Before texting and The X-Factor, there were the SPOTYs and "postcard votes"

This blogpost was contributed by Joshua Mason

The BBC’s Sports Personality of the Year Award’s (SPOTY) progression from a minor 45-minute program, to an annual event that tours the UK, has been meteoric.

This year will be the 61st edition of what sportsmen and women in the UK view as the greatest accolade they can receive - but what exactly is it? Despite its name, it is not a personality contest, with the criteria for making the shortlist being only sporting achievement. The personality element is introduced with a public vote which determines who lifts the trophy.

The History Of The Award

Paul Fox – who ran the TV show Sportsview on BBC - originally came up with the idea back in 1954. The winner would be chosen by the public and the award presented during Sportsview. Viewers were asked to submit their preferences via postcards [I wonder if Simon Cowell ever thought of that!]. Over 14,000 votes were received crowning Christopher Chataway as the first SPOTY winner in a televised ceremony held in the Savoy Hotel.

It could be said that SPOTY is the UK’s version of the ESPY’s, done in quintessentially British style. When the awards were first introduced, the UK was very much still in grips of a post-war recuperation under the Martial plan. Therefore, the lavish spending of the American allies was not possible. The BBC director even referred to the cost of the SPOTYs at the time as “too high” [£25 in prize money and £30 for the trophy].

Famous Winners Throughout the Years

What begun as one award has grown to no less than eight! This has been combined over the years with special awards on particular years. In 1999, for instance, Muhammed Ali won the award for Sports Personality of the Century Award.

Special achievement awards were also introduced to recognize exceptional athletic accomplishments. Most recently, two comedians have received the honour: David Walliams won in 2006 for swimming the English Channel and raising over £1 million pounds for the charity Sports Relief. The same organisation benefitted in 2009 too when Eddie Izzard ran an incredible 43 marathons in 51 days!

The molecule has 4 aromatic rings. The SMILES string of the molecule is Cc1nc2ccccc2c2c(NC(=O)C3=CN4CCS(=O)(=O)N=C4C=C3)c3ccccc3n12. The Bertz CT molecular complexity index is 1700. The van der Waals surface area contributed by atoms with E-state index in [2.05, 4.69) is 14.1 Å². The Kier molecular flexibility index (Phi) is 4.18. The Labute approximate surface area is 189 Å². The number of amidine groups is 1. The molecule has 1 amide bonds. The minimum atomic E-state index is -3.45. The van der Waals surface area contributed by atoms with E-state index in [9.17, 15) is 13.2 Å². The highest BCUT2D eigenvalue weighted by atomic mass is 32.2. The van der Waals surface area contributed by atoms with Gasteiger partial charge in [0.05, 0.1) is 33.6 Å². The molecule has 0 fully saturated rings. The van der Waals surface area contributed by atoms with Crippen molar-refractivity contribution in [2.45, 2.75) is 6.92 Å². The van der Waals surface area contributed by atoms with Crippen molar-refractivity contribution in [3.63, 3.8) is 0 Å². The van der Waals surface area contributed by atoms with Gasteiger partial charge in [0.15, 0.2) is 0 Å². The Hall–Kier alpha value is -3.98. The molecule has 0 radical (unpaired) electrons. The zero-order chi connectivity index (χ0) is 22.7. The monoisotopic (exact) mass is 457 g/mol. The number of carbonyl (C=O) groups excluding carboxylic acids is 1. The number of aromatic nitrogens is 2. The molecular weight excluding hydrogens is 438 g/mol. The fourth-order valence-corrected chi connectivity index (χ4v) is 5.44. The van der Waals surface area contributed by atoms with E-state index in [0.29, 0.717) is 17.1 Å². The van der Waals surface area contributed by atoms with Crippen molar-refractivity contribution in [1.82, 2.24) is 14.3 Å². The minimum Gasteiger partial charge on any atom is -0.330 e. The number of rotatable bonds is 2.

The award show has grown exponentially in the 61 years since it was introduced. After the Savoy Hotel became too small, the BBC used its own television studios. The last ceremonies have been broadcasted from huge arenas across the UK.

Paul Fox probably never imagined that his idea – which combined public voting with televised live shows – would grow into the huge entertainment reality TV industry of today, with shows like The X-Factor, American Idol and America’s got Talent all originating in Britain.

The 61st But Definitely Not the Last

This year’s award ceremony will take place on the 20th of December. As it has become routine, the 2015 SPOTYs are already creating debate. This year we’ll see a larger shortlist than usual with Tyson Fury and Andy Murray both getting special entrances due to the lateness of their achievements. Andy Murray is favourite with the sports bookmakers after his efforts with Team GB in the Davis Cup. However, controversy surrounds the other latecomer: Tyson Fury.

The boxer from Manchester shocked the world after defeating the imperious Wladimir Klitschko in November. In the build up to this fight the self-proclaimed Gypsy King gave an interview to national newspaper Daily Mail, where he made some contentious remarks about homosexuality. Currently, he faces a backlash from not only voters - who are calling him to be removed from the shortlist - but even the press.

Confusion and controversy aside, the SPOTY awards are the the cherry on top of the British sporting cake. They return year after year and they keep getting bigger and better. You never know… maybe it will be able to compete with its Americans cousins soon too?

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  1. OMG How does postcard voting even work? Like seriously, I want to know...


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